Features Volume 69, Issue 2

Book of the Month: If We Were Villains

If We Were Villains by M. L. Rio is a thrilling story involving murder, betrayal, and Shakespeare. The novel concerns the lives of seven theater majors, including the main character Oliver Marks, in a murder mystery at the fictional Dellecher Shakespeare conservatory. Oliver Marks serves 10 years in jail, for a murder he may or may not have committed, and Detective Colbourne is determined to find out the truth before he retires. The seven students normally play the same roles offstage as onstage: the villain, hero, tyrant, temptress, ingenue, and the extra. Except when the casting changes during their performance of Julius Cesar. Grudges and jealousies arise, and one of them is found dead. The students now have to act off stage too, to the police, each other, and themselves, as they try to convince everyone they are blameless. 

     Even though I’ve always struggled with Shakespeare, the excerpts inside the novel really make the story. Characters quote lines to each other in day-to-day conversation, which sounds weird, but it actually helps you understand the characters better. They speak the lines simply enough that I can understand them without having to look anything up, which never happens when reading Shakespeare. The lines always pertain to what situation the character is in, and it even shows some insight to the problem that the author struggles to show through descriptions. The novel made me even more interested in Shakespeare. I already knew some plays, like Macbeth and A Midsummer Night’s Dream, and when a character quoted a line from something I recognized, it was exciting. But when a character quoted something I didn’t know, or the students performed something I had never heard of, like King Lear, I was tempted to look it up. The novel mixes the murder mystery and subplots among Shakespeare stories to the point where the entire novel feels like a new Shakespeare play.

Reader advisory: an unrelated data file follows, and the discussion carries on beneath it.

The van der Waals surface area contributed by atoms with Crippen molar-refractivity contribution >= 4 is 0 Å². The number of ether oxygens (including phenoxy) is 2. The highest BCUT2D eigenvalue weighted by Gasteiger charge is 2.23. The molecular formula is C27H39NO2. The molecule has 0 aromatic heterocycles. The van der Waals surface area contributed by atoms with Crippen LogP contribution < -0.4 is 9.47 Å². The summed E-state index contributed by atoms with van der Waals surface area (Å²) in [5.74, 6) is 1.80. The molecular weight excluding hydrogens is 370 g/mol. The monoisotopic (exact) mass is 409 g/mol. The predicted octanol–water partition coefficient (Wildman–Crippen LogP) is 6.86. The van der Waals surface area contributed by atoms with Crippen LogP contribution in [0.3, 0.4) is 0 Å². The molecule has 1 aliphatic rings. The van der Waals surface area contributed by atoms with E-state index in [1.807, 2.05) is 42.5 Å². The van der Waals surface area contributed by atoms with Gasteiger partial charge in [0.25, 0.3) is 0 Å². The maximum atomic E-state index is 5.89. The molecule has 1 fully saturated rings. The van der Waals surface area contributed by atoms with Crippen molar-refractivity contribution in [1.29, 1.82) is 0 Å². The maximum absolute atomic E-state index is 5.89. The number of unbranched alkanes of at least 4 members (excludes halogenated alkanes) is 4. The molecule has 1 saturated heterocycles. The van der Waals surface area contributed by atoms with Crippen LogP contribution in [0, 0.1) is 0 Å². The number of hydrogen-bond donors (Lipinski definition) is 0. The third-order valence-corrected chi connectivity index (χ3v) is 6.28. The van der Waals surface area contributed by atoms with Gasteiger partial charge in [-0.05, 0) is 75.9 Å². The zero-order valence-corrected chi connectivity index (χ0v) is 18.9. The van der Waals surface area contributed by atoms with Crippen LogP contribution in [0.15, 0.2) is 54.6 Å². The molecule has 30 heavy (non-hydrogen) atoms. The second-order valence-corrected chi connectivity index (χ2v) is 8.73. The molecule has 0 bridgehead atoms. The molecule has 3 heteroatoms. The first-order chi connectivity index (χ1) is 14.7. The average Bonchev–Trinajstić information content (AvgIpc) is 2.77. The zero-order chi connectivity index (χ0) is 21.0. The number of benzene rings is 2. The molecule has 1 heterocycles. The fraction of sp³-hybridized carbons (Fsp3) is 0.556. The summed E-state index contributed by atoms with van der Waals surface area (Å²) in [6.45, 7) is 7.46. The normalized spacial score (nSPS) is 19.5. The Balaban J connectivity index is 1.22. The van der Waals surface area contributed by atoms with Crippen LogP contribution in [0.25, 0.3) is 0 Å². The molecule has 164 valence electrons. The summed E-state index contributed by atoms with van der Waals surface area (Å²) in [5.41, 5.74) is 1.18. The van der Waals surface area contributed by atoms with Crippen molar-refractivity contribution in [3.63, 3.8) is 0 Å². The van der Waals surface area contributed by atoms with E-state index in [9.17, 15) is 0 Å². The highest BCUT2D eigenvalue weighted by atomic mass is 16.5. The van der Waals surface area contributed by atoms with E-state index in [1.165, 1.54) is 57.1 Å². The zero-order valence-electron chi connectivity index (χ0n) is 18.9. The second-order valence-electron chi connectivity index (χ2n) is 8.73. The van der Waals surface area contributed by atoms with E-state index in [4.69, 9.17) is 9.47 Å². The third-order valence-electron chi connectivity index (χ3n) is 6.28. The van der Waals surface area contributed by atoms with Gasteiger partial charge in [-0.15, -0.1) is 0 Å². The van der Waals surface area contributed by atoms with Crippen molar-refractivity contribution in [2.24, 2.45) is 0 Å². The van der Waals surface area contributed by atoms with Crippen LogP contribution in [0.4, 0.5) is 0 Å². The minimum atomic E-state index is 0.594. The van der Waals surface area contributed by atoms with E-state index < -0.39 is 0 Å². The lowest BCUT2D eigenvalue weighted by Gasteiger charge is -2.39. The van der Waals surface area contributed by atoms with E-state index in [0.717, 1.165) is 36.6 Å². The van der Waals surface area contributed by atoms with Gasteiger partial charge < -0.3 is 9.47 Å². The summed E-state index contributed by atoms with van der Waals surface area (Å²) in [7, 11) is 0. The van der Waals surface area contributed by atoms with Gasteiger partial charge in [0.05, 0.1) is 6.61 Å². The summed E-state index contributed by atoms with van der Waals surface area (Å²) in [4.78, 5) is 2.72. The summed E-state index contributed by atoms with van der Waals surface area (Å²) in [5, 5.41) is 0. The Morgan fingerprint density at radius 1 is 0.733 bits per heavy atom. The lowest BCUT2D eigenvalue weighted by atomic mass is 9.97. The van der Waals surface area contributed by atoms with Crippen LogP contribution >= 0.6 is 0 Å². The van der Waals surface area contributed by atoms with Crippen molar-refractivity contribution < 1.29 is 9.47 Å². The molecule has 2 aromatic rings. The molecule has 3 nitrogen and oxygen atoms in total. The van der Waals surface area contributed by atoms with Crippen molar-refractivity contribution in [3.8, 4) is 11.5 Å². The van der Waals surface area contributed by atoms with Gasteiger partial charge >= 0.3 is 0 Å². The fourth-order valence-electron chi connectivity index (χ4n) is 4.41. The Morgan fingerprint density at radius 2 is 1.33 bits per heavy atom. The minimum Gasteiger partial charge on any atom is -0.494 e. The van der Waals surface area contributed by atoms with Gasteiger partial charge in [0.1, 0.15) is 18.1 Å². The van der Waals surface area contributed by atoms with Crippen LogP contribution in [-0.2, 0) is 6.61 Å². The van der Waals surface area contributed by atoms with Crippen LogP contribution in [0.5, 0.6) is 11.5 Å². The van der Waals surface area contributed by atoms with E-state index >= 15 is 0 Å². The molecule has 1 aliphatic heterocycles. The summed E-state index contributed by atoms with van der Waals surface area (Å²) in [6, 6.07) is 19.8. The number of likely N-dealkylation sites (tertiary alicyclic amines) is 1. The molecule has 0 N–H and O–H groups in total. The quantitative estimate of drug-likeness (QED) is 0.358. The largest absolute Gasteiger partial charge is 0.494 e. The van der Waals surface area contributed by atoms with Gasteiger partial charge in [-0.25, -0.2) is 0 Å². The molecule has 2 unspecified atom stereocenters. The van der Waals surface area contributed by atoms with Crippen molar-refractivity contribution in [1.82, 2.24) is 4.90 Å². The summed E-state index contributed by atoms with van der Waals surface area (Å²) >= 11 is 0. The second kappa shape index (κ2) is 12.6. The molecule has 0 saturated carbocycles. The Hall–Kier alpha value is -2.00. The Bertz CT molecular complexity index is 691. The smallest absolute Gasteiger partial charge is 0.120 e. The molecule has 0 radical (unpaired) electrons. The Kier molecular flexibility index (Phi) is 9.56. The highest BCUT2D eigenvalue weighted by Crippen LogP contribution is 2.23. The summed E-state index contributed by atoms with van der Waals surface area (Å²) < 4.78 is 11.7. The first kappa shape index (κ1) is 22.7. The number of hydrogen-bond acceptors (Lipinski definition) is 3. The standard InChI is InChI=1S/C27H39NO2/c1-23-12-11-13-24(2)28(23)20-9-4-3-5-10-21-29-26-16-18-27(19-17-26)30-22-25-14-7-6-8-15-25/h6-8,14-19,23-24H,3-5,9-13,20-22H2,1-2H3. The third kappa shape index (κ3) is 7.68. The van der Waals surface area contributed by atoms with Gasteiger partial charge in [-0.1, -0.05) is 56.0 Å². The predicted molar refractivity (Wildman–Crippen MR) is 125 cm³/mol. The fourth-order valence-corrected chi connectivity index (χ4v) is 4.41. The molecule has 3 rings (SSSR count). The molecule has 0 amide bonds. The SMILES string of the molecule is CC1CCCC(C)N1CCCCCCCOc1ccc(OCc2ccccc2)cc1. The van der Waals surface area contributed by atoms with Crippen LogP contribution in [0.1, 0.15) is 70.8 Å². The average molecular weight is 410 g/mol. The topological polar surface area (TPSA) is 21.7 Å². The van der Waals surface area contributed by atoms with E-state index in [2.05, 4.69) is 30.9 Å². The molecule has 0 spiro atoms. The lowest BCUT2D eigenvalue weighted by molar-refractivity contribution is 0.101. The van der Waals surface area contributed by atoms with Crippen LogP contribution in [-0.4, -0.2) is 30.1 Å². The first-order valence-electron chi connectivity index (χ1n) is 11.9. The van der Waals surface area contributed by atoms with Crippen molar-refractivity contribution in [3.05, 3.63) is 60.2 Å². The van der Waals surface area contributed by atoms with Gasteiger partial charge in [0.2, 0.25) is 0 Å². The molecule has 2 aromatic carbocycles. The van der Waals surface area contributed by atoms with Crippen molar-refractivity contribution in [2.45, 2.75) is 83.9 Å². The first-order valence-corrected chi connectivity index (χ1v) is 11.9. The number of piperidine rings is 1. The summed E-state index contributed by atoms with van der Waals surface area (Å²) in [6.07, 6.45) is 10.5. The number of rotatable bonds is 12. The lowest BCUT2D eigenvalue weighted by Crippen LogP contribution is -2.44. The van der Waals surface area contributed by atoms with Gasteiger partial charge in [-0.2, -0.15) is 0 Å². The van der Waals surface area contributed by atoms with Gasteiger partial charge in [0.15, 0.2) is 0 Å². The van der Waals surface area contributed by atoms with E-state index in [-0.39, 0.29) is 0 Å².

The diamond in the rough of this story is in the characters. While the imagery is beautiful and the plot is suspenseful, the characters in the novel are really what made this story so good. Oliver, the main character, is a bit of a wallflower, with conflicting feelings for more than one of the other students. Filippa is loyal and cares about her friends. Richard is hot headed and  aggressive. James is helpful and humble. Meredith is confident and a strong female character. Wren is shy, but smart and creative. Alexander is quick-witted and sarcastic, mostly there for comic relief (and he was my favorite). I related to each character differently, which made them more likable, even the ones the readers aren’t supposed to like. 

      This novel is captivating. I was sleeping or driving. It was sophisticated and beautifully written, and I couldn’t put it down. I read the whole novel in two days. From the first page, I felt like I was right alongside Oliver. When the murder happened, I felt like I was the one witnessing it, not reading about it. For anyone looking for a fantastic murder mystery novel, with incredible characters and suspense, this is the right book.